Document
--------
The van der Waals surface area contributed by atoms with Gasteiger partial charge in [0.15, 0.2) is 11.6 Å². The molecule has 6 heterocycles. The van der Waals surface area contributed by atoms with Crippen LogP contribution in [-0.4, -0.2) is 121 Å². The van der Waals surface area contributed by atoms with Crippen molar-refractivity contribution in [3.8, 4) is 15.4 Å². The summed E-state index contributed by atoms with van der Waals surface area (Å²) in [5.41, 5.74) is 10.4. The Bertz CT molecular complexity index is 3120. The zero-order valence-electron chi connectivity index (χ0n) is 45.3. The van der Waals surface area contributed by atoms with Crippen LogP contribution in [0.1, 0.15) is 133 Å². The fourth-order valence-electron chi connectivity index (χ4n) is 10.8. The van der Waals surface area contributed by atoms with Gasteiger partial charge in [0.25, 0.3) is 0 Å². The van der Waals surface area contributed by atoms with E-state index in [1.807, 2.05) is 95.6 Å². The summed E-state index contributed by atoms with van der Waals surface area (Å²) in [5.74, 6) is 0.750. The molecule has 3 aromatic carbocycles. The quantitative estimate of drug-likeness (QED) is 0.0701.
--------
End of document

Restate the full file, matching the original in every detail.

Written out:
The van der Waals surface area contributed by atoms with Gasteiger partial charge in [0.15, 0.2) is 11.6 Å². The molecule has 6 heterocycles. The van der Waals surface area contributed by atoms with Crippen LogP contribution in [-0.4, -0.2) is 121 Å². The van der Waals surface area contributed by atoms with Crippen molar-refractivity contribution in [3.8, 4) is 15.4 Å². The summed E-state index contributed by atoms with van der Waals surface area (Å²) in [5.41, 5.74) is 10.4. The Bertz CT molecular complexity index is 3120. The zero-order valence-electron chi connectivity index (χ0n) is 45.3. The van der Waals surface area contributed by atoms with Crippen LogP contribution in [0.1, 0.15) is 133 Å². The fourth-order valence-electron chi connectivity index (χ4n) is 10.8. The van der Waals surface area contributed by atoms with Gasteiger partial charge in [0.25, 0.3) is 0 Å². The van der Waals surface area contributed by atoms with E-state index in [1.807, 2.05) is 95.6 Å². The summed E-state index contributed by atoms with van der Waals surface area (Å²) in [5.74, 6) is 0.750. The molecule has 3 aromatic carbocycles. The quantitative estimate of drug-likeness (QED) is 0.0701.